“Bad Ben : The Way In” – Nigel Bach’s Very Own Never-Ending Story

Posted: June 23, 2019 in movies
Tags: ,

Okay, so in truth I wasn’t aware that Nigel Bach had cranked out a sixth film in this, the most unlikely “franchise” series in cinematic history, and I usually pride myself on being on top of these sorts of things, but hey — when I learned that Bad Ben : The Way In had shambled its way from Egg Harbor Township, New Jersey all the way to Amazon Prime back on May 1st, I can’t honestly say that I was surprised or anything.

And, really, why should Bach stop? When he sub-titled one of his films “The Final Chapter,” it looked like maybe he was going to retire this admittedly played-out concept, but let’s be honest : these things cost no money to produce, he doesn’t necessarily “need” anything other than his iPhone to make them (although he’s expanded the cast a couple of time in the past, it’s not like anyone actually expects him to hire actors on even a semi-regular basis), and a new “production” can probably be completed in, like, and afternoon. Or an evening.

I’m not sure how much cash they make, but seriously — even if it’s only a few thousand bucks (not an unreasonable assumption), that still represents a very nice return on investment when that “investment” amounts to nothing but time. And not even much of that.

All of which is to say, yeah, these are pretty lousy movies, but if you came up with this idea, and it paid off even modestly, then you’d keep coming back to the well, too, even if only for beer money.

But dammit, just because Bach can (and likely will) keep this up until the end of time, that doesn’t mean I have to like his flicks. I’ve been marginally impressed, all things considered, with a couple of them in the past — check back through my old reviews if you don’t believe me — but this latest one represents the possible nadir of the franchise, a dull and un-inspired “found footage” romp that sees Bach’s Tom Riley character returning to the house he supposedly “left” (that being his own “real-life” residence) in order to rid it of its evil spirits (say it with me) “once and for all” before new owners take possession of the place. Things “don’t go as expected” — which is to say that they go precisely as expected — and Tom ends up in a battle for his very soul against nine separate demons that are all, ya know, him. Hey, look — it is what it is.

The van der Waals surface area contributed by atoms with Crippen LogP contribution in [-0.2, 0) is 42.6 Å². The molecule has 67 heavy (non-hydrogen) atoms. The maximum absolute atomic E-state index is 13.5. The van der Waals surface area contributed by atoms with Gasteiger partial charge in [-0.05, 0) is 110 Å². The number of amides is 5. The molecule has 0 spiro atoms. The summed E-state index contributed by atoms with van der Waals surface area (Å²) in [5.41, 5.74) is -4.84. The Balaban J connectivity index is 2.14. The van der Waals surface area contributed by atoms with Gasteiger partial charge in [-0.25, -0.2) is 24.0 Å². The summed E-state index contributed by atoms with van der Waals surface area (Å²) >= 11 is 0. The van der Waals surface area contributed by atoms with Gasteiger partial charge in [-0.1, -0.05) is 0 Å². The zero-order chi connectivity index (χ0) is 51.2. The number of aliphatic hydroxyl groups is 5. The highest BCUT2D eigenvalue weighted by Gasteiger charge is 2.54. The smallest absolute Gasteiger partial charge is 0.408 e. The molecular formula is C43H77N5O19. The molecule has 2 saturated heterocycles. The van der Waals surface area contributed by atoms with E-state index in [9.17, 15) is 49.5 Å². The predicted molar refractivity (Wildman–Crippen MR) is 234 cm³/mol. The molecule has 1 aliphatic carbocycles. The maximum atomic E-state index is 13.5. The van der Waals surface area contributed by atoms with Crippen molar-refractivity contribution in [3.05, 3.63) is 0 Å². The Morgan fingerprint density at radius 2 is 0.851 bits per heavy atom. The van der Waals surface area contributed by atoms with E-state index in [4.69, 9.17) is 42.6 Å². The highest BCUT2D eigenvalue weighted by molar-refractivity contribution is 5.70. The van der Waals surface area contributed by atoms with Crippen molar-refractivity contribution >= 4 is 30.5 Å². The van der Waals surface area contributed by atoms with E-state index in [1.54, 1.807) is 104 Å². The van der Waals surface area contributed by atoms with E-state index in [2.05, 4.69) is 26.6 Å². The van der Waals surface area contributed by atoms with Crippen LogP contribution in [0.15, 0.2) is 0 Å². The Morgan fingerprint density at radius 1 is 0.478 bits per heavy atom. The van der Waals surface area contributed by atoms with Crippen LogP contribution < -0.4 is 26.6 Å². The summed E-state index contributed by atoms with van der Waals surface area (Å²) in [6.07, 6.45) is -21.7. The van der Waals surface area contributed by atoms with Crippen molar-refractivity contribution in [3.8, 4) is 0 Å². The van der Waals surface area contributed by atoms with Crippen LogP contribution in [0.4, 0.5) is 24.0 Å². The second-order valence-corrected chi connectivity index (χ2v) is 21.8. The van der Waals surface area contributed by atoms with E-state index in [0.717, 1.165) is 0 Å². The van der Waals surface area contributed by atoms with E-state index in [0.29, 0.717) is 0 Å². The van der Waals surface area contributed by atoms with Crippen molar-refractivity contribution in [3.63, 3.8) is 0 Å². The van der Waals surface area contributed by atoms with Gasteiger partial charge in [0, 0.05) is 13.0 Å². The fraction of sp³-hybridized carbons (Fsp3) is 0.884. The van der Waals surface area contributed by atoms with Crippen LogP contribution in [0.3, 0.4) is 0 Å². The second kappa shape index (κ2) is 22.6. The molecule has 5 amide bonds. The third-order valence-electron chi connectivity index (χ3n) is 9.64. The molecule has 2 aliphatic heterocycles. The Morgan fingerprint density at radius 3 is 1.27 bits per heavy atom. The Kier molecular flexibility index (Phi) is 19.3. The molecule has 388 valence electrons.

And you and I both know what that is, and yet here I am, once again, not only having watched the film, but having taken the time to review it. So I can piss and moan all I want, but who do I think I’m fooling? Bach has me beat. He’ll make another of these — and another — and probably another after that — and I’ll be back. I’ll moan and groan, sure, but does it even matter? He wins by getting me to press “play” on my screen. That’s literally all it takes. Bach may be the biggest grifter in horror, but there are plenty of willing “marks” just like me, and he damn well knows it. Who says you have to be a talented filmmaker to be a cinematic genius?

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Comments
  1. Ryan C. (trashfilmguru) says:

    Reblogged this on Through the Shattered Lens.

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